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COMMONWEALTH PENNSYLVANIA v. ONE 1976 FORD STATION WAGON (01/19/78)

SUPERIOR COURT OF PENNSYLVANIA


decided: January 19, 1978.

COMMONWEALTH OF PENNSYLVANIA, APPELLANT,
v.
ONE 1976 FORD STATION WAGON

No. 168 October Term 1977, Appeal from the Order of the Court of Common Pleas of Delaware County, Pa., Misc. Docket A-33, Pg. 295,1976.

COUNSEL

Robert P. Kane, Attorney General, Harrisburg, for Commonwealth, appellant.

Michael P. Dignazio, Media, for appellee.

Watkins, P. J., and Jacobs, Hoffman, Cercone, Price, Van der Voort, and Spaeth, JJ.

Author: Spaeth

[ 252 Pa. Super. Page 496]

This is an appeal by the Commonwealth from a decision of the Court of Common Pleas of Delaware County denying a petition filed by the Department of Revenue pursuant to the Pennsylvania Cigarette Tax Act*fn1 for the forfeiture of one 1976 Ford station wagon.

This court's appellate jurisdiction is set forth in Section 302 of the Appellate Court Jurisdiction Act, Act of July 31, 1970, P.L. 673, No. 223 art. III, 17 P.S. § 211.302:

The Superior Court shall have exclusive appellate jurisdiction of all appeals from final orders of the courts of common pleas, regardless of the nature of the controversy or the amount involved, except such classes of appeals as are by any section of this act within the exclusive jurisdiction of the Supreme Court or the Commonwealth Court. (Emphasis added.)

"[T]he exclusive jurisdiction of . . . the Commonwealth Court" is set forth in Section 402 of the Appellate Court Jurisdiction Act, supra, 17 P.S. § 211.402, which provides in part that:

The Commonwealth Court shall have exclusive jurisdiction of appeals from final orders of the courts of common pleas in any of the following cases . . .

(1) All civil actions or proceedings to which the Commonwealth or any officer thereof, acting in his official capacity, is a party, except actions or proceedings in the nature of applications for a writ of habeas corpus or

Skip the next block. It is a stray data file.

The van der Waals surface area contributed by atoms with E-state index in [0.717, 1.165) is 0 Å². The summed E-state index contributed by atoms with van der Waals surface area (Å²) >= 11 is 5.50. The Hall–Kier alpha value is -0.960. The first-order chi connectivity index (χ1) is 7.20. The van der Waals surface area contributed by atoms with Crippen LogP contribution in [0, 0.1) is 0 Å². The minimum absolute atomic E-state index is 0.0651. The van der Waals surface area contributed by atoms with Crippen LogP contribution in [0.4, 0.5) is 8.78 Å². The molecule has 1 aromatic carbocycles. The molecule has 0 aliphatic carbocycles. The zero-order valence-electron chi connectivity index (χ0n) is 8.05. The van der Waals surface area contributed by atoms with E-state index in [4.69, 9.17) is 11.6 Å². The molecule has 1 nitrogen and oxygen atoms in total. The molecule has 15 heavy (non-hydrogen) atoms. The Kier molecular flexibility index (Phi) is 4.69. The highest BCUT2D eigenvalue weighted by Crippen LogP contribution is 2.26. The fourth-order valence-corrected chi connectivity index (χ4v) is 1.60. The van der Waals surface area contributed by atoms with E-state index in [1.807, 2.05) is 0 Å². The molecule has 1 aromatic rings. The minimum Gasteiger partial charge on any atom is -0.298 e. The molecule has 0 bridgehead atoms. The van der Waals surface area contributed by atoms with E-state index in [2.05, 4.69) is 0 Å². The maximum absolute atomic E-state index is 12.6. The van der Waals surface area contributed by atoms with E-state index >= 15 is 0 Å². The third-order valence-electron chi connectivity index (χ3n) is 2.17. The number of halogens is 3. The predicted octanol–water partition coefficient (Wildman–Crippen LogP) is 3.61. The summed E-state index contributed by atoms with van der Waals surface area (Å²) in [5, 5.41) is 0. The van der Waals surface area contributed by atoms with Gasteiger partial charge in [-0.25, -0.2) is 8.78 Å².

[ 252 Pa. Super. Page 497]

    post-conviction relief not ancillary to proceedings within the appellate jurisdiction of the court . . . .

(Emphasis added.)

Section 3169.1001(f) of the Cigarette Tax Act, which sets forth the procedure in forfeiture proceedings, provides:

The proceedings for the forfeiture of any cigarette vending machine or motor vehicle, in which are found unstamped cigarettes shall be in rem. The Commonwealth shall be the plaintiff and the property shall be the defendant.

It is therefore evident that jurisdiction of this appeal properly lies with the Commonwealth Court.

This conclusion, however, does not end our inquiry; we must still decide whether to exercise our discretionary power to hear and decide the merits of an appeal erroneously taken to this court where, as is the case here, no jurisdictional objection has been raised, Appellate Court Jurisdiction Act, supra, 17 P.S. § 211.503(a), or whether to transfer the appeal to the Commonwealth Court as the court to which the legislature has allocated subject matter jurisdiction, Appellate Court Jurisdiction Act, supra, 17 P.S. 211.503(b) & (c). Cf. Commonwealth v. 84-Qt. Btls. Bianco DiVerona Wine et al., 250 Pa. Super. 544, 378 A.2d 1282 (1977); Valley Forge Industries, Inc. v. Armand Construction, Inc. (and United Surety and Financial Guarantee Company), 248 Pa. Super. 53, 374 A.2d 1312 (1977).

In Valley Forge Industries, supra 248 Pa. Super. at 61, 374 A.2d at 1316, we noted:

[T]he legislature has established a division of labor among the appellate courts of this Commonwealth, in part, to distribute the work so that the judicial resources of no one court become overburdened. If we too freely accept appeals concerning subject matter allocated to another appellate court, we disrupt the legislatively ordained division of labor. Of course, we will be required to examine each potential transfer on a case-by-case basis. There may be cases in which factors weigh more heavily against transfer.

[ 252 Pa. Super. Page 498]

Here, as in Valley Forge, the factors do not "weigh more heavily against transfer." It is true that transfer will impose upon the parties some additional expense and delay. However, the subject matter -- forfeiture of a motor vehicle under the Cigarette Tax Act -- does not involve the application of well-settled principles of law. The authority to forfeit a motor vehicle used to transport unstamped cigarettes did not exist under the prior act.*fn2 Further, there are no cases interpreting the new act. It is therefore better to defer to the Commonwealth Court. Thereby we may abide by "the legislatively ordained division of labor," economize judicial resources, and avoid the possible development of two conflicting lines of authority.

The appeal is transferred to the Commonwealth Court.


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